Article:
THERE was good news for Cork Airport, with a rise in passenger numbers, but the US government’s delay in announcing a decision on a transatlantic permit has been slammed.
The latest figures released by the Irish Aviation Authority (IAA) show Cork terminal flights were up by 19.1% compared with the same month last year, the strongest performance of any Irish airport for the month. Year-to-date passenger numbers to the end of June showed an 8.5% increase. Growth is projected to continue through the summer months as Cork benefits from additional traffic on several new summer services.
Meanwhile, the wait to find out if Cork Airport will get its transatlantic route continues, and a local MEP is asking for pressure to be brought to bear on the US.
Following a meeting between Ireland South MEP Deirdre Clune and the European Low Fares Airline Association in Brussels this week, the MEP has called on the Commission to immediately exhaust all avenues to get the US authorities to grant a licence to Norwegian Airlines to fly from Cork and Shannon to Boston.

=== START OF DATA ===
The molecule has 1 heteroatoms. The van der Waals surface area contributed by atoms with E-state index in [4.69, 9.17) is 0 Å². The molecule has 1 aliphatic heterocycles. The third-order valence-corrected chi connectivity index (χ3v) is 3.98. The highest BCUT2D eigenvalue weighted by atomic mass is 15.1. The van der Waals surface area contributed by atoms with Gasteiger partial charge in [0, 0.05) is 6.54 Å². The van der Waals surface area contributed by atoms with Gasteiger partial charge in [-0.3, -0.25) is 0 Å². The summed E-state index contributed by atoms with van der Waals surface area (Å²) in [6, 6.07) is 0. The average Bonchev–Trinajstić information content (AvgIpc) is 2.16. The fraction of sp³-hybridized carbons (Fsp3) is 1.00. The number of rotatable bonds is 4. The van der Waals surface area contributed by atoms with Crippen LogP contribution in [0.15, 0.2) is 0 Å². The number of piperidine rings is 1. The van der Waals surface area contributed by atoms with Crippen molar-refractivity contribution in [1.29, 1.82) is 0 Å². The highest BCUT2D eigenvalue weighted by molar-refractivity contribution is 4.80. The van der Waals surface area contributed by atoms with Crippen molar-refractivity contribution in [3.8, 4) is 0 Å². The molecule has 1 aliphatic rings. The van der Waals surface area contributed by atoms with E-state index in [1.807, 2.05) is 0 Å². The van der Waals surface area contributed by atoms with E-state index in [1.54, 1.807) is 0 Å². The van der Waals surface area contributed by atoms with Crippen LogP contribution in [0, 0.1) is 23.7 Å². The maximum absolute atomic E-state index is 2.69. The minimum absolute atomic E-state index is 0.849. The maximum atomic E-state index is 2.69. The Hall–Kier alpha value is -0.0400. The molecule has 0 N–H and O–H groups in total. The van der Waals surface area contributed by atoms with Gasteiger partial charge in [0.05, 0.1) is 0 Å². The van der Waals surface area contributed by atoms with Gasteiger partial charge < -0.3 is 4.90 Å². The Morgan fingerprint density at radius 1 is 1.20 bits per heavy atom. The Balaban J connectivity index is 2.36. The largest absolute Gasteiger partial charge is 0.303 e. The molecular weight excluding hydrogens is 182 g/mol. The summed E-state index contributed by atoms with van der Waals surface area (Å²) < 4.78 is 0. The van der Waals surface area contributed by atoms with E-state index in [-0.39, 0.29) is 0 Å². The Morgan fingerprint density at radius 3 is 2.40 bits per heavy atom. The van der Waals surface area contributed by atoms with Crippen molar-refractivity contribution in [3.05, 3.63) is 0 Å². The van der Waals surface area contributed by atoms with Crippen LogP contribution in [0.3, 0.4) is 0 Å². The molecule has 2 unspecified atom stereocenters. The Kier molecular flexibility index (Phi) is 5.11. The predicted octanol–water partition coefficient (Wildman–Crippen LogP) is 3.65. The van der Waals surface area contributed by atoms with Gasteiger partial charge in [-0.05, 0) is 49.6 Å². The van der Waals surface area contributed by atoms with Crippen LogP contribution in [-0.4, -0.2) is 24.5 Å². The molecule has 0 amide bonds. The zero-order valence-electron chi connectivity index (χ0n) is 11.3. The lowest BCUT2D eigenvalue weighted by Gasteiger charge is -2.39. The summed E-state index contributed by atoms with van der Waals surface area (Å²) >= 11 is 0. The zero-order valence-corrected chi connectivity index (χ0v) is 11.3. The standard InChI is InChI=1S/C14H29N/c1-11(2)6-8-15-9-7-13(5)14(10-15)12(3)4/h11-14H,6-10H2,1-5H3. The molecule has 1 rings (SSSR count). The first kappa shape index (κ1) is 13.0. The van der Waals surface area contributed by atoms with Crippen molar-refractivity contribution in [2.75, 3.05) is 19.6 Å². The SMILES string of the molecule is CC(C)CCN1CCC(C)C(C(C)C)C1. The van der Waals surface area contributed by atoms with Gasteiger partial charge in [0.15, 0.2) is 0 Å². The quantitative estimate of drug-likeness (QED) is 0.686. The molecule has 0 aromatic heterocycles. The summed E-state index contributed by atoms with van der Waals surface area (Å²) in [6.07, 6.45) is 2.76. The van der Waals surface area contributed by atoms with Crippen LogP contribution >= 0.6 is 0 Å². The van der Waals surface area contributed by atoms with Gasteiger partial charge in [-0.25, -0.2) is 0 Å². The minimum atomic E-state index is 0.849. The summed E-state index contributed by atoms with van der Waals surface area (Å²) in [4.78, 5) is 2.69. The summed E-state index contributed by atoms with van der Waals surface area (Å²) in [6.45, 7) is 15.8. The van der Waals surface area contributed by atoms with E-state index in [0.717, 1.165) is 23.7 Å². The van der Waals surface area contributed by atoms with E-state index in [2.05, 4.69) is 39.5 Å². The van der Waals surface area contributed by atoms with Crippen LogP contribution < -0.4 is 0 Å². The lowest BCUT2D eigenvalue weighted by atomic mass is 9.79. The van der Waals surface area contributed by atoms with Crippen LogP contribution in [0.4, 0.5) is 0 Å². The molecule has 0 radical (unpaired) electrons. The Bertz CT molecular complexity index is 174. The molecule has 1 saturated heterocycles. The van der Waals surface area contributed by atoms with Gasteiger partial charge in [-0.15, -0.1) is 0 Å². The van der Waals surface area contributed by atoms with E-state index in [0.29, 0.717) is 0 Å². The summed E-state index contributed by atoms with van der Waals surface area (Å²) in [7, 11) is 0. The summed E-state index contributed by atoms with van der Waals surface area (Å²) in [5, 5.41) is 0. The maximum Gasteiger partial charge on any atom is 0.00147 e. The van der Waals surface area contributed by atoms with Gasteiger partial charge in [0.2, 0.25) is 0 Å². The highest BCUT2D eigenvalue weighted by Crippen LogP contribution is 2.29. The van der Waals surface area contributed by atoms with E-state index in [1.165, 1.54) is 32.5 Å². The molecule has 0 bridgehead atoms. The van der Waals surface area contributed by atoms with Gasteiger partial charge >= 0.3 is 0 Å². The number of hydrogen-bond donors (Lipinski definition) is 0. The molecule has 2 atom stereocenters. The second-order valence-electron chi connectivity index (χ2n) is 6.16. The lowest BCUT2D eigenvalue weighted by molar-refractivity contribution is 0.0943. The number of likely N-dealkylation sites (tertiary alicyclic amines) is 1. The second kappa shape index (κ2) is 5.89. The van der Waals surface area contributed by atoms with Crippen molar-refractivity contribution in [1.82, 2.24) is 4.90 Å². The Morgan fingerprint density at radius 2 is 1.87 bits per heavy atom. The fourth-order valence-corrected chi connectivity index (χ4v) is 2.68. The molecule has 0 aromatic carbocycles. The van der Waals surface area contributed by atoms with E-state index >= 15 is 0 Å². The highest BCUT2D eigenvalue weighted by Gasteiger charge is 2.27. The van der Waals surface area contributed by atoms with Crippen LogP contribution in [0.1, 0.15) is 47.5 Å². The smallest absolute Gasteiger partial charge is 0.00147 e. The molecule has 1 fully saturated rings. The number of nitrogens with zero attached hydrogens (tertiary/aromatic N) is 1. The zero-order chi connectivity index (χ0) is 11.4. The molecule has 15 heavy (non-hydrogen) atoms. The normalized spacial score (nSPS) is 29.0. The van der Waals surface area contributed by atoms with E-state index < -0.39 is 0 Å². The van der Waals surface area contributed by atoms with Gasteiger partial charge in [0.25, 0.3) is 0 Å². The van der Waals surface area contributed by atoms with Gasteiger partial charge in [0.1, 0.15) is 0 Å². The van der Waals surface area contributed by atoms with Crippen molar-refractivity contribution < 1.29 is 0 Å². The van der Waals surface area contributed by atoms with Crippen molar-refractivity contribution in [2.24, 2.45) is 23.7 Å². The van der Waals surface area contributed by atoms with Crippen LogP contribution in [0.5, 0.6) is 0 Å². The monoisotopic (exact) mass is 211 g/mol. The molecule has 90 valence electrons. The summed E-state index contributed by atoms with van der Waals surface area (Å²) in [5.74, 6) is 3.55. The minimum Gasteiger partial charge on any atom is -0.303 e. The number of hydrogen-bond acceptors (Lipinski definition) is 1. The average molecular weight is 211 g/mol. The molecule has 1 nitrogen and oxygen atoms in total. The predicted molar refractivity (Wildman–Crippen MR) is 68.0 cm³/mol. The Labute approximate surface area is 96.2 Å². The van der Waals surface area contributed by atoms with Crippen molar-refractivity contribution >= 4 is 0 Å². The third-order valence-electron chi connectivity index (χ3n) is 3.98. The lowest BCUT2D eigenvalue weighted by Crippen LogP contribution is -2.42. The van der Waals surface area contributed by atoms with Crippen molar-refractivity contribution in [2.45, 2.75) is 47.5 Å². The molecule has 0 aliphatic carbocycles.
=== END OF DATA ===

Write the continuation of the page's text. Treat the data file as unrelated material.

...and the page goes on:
The US is due to give its decision any day on the licence, which has met with major opposition from airline unions in the US. The unions fear Norwegian will use the licence to introduce low salaries for airline staff.
Last week Norwegian Air dismissed as more ‘false allegations’ statements made by a former US Deputy Transport Secretary in a submission by US unions to the American Dept of Transport.
The submission was made as a ‘late application’ to the documents filed recently by interested parties as the US government debates whether the airline should get its permit for Cork.
John Porcari had claimed the airline would use Asian crew to circumvent existing labour laws.
However, a Norwegian spokesperson said: ‘These are simply the same unfounded allegations that have been dismissed many times in the past. It is a clear fact that Norwegian always follows labour laws in all the markets we operate, offering competitive wages and conditions. NAI does not have a single Asian-based crew member or pilot.’